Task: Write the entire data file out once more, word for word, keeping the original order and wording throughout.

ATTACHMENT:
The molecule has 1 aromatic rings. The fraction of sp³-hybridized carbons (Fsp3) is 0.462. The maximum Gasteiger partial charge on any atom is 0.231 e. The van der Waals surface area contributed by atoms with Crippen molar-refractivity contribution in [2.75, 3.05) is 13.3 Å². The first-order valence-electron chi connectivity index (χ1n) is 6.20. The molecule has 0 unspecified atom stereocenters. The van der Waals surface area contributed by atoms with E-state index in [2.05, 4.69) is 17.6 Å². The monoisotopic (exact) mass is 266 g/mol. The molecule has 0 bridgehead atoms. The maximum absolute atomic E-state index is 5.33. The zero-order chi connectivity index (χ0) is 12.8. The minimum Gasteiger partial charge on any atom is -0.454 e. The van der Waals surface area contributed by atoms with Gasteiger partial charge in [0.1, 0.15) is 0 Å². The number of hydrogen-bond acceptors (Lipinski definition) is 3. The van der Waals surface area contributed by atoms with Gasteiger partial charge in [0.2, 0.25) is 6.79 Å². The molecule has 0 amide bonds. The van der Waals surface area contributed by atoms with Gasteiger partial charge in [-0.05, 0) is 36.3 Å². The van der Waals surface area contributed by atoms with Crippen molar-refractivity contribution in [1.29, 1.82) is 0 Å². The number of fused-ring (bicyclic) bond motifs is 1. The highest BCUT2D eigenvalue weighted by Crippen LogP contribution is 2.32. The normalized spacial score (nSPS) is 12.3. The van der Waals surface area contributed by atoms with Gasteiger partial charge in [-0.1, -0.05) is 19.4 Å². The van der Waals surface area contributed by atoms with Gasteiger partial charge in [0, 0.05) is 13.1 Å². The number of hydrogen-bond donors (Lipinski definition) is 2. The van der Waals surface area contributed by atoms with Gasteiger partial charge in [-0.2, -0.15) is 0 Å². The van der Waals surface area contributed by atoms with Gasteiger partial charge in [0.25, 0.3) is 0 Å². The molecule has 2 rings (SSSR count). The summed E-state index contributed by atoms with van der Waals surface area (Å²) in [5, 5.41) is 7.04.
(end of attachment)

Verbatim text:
The molecule has 1 aromatic rings. The fraction of sp³-hybridized carbons (Fsp3) is 0.462. The maximum Gasteiger partial charge on any atom is 0.231 e. The van der Waals surface area contributed by atoms with Crippen molar-refractivity contribution in [2.75, 3.05) is 13.3 Å². The first-order valence-electron chi connectivity index (χ1n) is 6.20. The molecule has 0 unspecified atom stereocenters. The van der Waals surface area contributed by atoms with E-state index in [2.05, 4.69) is 17.6 Å². The monoisotopic (exact) mass is 266 g/mol. The molecule has 0 bridgehead atoms. The maximum absolute atomic E-state index is 5.33. The zero-order chi connectivity index (χ0) is 12.8. The minimum Gasteiger partial charge on any atom is -0.454 e. The van der Waals surface area contributed by atoms with Gasteiger partial charge in [0.1, 0.15) is 0 Å². The number of hydrogen-bond acceptors (Lipinski definition) is 3. The van der Waals surface area contributed by atoms with Gasteiger partial charge in [0.2, 0.25) is 6.79 Å². The molecule has 0 amide bonds. The van der Waals surface area contributed by atoms with Gasteiger partial charge in [-0.05, 0) is 36.3 Å². The van der Waals surface area contributed by atoms with Crippen molar-refractivity contribution in [1.29, 1.82) is 0 Å². The number of fused-ring (bicyclic) bond motifs is 1. The highest BCUT2D eigenvalue weighted by Crippen LogP contribution is 2.32. The normalized spacial score (nSPS) is 12.3. The van der Waals surface area contributed by atoms with Gasteiger partial charge in [-0.1, -0.05) is 19.4 Å². The van der Waals surface area contributed by atoms with Gasteiger partial charge in [0, 0.05) is 13.1 Å². The number of hydrogen-bond donors (Lipinski definition) is 2. The van der Waals surface area contributed by atoms with Gasteiger partial charge in [-0.2, -0.15) is 0 Å². The van der Waals surface area contributed by atoms with Gasteiger partial charge in [0.25, 0.3) is 0 Å². The molecule has 2 rings (SSSR count). The summed E-state index contributed by atoms with van der Waals surface area (Å²) in [5, 5.41) is 7.04.